The GOP convention left delegates torn about their choices, as Pawlenty's primary bid promised to test the relevance of the long-standing party endorsement process.
Abdi Mohamed, a Woodbury resident, came undecided but was won over by Johnson.
"Not only does he have the support of the endorsement process, he also has a lot of grass-roots support and people who are really voting passionately for him," he said.
He acknowledged the political logic of Pawlenty forgoing the convention.
"I can understand him skipping over the process and going to the primary using that name recognition, but it also leaves a bad taste in your mouth for somebody not working to earn your endorsement," said Mohamed, 24.
While Johnson's endorsement win was expected, the DFL convention grew tense and dramatic as the day wore on. Delegates eliminated state Auditor Rebecca Otto from contention after the third ballot, but a short while later, Walz and Otto walked onto the convention floor together, hands clasped and upraised, as the Beatles' "Come Together" played.
Though Otto never endorsed Walz, they made a mutual plea to end balloting without an endorsement. Walz walked through the hall with both hands in the air and four fingers raised on each, encouraging delegates to vote for option 4 on the ballot: no endorsement. In response, Murphy supporters raised single fingers. Murphy was the first option on the ballot.
The DFL candidates all sounded Saturday as if they expected to be facing Pawlenty in November.
"This fall, we are going to face Tim Pawlenty in the election," said Murphy, a licensed nurse who once led Minnesota's nurses union. "He's going to bring a message of division into the state of Minnesota because he cannot run on his record."
This, Murphy said, is "no time for a tippy-toe kind of politics. It is time for us to stand up together."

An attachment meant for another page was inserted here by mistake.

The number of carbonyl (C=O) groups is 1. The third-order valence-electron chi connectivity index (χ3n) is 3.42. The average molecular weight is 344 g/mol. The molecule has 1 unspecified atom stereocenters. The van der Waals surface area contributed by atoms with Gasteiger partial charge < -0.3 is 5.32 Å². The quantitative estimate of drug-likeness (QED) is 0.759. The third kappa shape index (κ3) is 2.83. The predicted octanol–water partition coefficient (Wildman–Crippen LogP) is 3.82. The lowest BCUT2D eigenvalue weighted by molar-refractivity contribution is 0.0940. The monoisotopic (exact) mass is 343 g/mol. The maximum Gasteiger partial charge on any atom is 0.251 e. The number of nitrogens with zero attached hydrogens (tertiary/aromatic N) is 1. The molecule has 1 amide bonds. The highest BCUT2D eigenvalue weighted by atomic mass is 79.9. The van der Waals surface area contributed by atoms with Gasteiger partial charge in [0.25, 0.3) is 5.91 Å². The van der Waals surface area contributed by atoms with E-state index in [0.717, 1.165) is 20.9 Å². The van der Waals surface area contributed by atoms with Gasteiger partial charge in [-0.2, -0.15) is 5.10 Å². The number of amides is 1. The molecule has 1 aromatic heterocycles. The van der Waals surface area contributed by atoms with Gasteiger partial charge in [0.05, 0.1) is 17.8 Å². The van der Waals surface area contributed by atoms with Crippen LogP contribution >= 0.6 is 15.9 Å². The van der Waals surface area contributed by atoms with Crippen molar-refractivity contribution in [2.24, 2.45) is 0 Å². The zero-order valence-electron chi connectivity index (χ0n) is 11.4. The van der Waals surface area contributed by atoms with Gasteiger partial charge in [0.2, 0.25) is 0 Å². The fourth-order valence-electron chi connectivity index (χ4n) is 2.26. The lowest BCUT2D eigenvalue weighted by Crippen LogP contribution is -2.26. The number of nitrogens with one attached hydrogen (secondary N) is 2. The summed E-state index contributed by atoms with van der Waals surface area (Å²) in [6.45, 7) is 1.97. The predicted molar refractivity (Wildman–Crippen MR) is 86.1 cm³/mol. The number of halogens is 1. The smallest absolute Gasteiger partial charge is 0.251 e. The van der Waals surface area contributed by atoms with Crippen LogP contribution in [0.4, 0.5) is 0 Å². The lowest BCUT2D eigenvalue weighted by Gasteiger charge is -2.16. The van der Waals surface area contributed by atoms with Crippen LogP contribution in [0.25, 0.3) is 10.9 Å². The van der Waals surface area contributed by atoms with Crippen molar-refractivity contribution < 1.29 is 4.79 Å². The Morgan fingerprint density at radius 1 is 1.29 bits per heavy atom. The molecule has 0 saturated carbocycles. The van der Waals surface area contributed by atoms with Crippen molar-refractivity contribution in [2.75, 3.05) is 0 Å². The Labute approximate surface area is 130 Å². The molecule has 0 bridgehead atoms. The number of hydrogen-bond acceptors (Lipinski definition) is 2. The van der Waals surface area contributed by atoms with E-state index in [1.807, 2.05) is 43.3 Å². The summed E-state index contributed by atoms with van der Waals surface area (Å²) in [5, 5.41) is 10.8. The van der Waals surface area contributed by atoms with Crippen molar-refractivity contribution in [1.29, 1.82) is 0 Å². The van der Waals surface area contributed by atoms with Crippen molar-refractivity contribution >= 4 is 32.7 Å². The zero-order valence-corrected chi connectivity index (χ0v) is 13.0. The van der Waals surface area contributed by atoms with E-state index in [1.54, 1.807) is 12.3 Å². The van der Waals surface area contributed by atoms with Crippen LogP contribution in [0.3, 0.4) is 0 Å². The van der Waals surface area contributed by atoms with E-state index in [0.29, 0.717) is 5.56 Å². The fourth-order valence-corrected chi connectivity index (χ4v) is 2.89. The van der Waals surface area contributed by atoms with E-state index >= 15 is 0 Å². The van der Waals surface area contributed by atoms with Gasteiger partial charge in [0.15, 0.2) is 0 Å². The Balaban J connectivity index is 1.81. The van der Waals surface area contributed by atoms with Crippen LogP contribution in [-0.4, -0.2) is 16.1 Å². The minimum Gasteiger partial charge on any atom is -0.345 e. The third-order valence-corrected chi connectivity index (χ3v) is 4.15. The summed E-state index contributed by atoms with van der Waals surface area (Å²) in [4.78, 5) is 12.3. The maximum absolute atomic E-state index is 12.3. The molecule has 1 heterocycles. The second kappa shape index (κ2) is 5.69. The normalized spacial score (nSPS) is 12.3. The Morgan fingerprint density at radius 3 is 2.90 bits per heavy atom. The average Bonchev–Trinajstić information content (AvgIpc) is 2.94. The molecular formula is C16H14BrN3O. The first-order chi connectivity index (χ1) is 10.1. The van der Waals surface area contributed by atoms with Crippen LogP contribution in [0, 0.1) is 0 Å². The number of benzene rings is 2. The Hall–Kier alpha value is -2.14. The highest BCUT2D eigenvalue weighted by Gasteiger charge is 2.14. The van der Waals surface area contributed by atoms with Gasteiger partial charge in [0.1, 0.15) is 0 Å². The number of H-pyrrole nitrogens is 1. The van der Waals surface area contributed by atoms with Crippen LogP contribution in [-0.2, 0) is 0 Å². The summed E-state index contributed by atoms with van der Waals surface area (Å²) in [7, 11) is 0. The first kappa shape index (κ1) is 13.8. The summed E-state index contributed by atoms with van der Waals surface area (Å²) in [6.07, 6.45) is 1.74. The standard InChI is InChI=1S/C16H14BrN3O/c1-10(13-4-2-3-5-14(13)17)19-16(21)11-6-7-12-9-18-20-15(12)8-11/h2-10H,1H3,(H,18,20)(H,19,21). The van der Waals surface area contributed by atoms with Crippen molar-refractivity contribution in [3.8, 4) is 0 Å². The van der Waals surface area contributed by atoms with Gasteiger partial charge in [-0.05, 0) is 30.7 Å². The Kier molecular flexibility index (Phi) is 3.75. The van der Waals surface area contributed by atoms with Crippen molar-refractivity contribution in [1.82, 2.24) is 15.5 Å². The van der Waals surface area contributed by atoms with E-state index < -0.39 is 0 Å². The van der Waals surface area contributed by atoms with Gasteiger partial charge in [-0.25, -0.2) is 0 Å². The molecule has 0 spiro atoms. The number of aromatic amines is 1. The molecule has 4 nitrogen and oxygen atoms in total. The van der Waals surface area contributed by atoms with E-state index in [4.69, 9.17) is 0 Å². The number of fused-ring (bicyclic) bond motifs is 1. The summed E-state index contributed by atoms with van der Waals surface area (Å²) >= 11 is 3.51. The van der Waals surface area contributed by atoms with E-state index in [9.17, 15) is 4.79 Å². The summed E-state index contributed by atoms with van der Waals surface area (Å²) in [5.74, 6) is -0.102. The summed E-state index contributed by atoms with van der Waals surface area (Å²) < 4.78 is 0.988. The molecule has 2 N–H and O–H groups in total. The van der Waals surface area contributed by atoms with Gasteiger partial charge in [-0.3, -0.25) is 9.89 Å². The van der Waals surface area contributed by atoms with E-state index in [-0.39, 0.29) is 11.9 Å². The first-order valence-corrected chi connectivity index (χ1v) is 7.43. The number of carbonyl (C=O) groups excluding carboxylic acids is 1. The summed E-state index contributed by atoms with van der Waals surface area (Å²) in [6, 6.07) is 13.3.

Walz accused Pawlenty of intending to "divide Minnesota." He added, "The spirit of progressive Minnesota is alive and well. We will bring progressive change."
Noting his career as an educator, he said, "This teacher stands up to bullies."
Khalid Omar of Lakeville, a DFL delegate, celebrated Murphy's victory. "She cares for everyone," he said. But Maggie Williams, a DFLer and a state House candidate also from Lakeville, said Walz should continue.
"We need a broader group of people to have their voices heard," she said.
In Duluth, Woodbury Mayor Mary Giuliani Stephens and Naval intelligence officer Phillip Parrish also competed for the endorsement. Woodbury delegate Renee Gebauer, 50, backed Stephens but vowed to be out Sunday campaigning for Johnson. The relatively quick GOP endorsement, she said, "just shows unity in the party."
Back in Rochester, DFL delegates were thinking about November — and remembering the disappointment of 2016, when Donald Trump nearly won Minnesota on his way to becoming president.
Alternate delegate Jennifer O'Brien, 48, an art director from Edina, called the stakes "huge" and said her concerns are tempered by optimism.
"The 2016 elections were a huge wake-up call for all of us," she said. "We're all gearing up."
Star Tribune staff writers Maya Rao and Jessie Van Berkel contributed to this report.